Discussion Question: Global Comparative Statistics
Textbook: Fried, BJ and Gaydos, LM. (2012). World Health Systems: Challenges & Perspectives (2nd Ed.). ISBN:978-1-56793-420-5
Perhaps you have heard the phrase:
“There are three types of lies in the world; Small Lies, Big Lies, and Statistics”. Having taught advanced non-parametric statistics for many years, I wouldn’t go quite that far….but we need to be careful – very careful.
In Chapter 2, your book states that in the World Health Report 2000, countries were ranked on the performance of their health systems. Health rankings have been widely criticized (e.g., Roy (2014), Almeida, et al, (2001) and Coyne, Hilsenrath, and Navarro (2002)) for many years.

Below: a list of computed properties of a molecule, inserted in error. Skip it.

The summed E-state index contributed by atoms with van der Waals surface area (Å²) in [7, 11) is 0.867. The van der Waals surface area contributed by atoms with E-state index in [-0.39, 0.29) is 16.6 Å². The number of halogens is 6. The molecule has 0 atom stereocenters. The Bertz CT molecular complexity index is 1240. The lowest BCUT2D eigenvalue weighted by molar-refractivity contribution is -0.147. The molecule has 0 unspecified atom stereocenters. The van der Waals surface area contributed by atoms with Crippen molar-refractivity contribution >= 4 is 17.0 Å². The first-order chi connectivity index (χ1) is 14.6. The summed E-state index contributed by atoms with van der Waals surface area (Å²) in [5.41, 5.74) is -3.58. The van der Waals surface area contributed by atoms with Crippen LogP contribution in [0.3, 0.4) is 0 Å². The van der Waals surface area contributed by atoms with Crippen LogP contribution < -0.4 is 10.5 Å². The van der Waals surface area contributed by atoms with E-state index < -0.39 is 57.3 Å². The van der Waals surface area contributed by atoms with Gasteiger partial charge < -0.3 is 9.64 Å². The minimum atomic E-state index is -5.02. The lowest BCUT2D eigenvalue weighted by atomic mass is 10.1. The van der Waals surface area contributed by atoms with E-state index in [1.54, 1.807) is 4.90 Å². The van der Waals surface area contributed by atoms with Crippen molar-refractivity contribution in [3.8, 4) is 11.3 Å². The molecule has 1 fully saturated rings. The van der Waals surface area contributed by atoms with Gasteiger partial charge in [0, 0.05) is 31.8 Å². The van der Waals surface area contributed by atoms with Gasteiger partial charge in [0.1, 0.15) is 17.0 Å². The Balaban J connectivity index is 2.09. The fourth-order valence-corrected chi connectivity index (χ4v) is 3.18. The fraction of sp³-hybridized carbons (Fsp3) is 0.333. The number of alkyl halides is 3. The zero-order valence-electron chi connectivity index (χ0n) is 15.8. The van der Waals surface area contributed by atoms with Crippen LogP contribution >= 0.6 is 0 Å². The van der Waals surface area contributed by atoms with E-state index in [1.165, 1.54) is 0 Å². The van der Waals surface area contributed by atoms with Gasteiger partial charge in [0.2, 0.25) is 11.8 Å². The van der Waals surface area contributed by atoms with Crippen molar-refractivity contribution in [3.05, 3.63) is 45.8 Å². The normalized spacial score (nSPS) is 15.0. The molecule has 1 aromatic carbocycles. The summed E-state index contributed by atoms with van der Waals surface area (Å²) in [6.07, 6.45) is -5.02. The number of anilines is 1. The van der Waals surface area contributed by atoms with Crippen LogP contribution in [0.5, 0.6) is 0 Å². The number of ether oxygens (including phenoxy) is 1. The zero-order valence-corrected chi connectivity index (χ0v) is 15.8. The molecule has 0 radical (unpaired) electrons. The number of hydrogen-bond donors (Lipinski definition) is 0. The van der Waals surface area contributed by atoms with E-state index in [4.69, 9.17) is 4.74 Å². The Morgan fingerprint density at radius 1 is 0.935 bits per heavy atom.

What is the basis for this criticism? In what ways are these rankings useful – or not useful?
Read the following articles to assist in your response.
com/agenda/230340/commonwealth-fund-rags-us-health-care-avik-roy“>http://www.nationalreview.com/agenda/230340/commonwealth-fund-rags-us-health-care-avik-roy (Links to an external site.)
Almeida, C., P. Braveman, M. R. Gold, C. L. Czwarcwald, J. M. Ribeiro, A. Miglionico, J. S. Millar, S. Porto, N. R. Costa, V. O. Rubio, M. Segall, B. Starfield, C. Travassos, A. Uga, J. Valente, and F. Viacava. 2001. “Methodological Concerns and Recommendations on Policy Consequences of the World Health Report 2000.” Lancet 357 (9269): 1692–97.
Coyne, J. S., P. Hilsenrath, and V. Navarro. 2002. “The World Health Report 2000: Can Health Care Systems Be Compared Using a Single Measure of Performance?” Journal of Public Health 92 (1): 30, 31, 32–33, 33–34.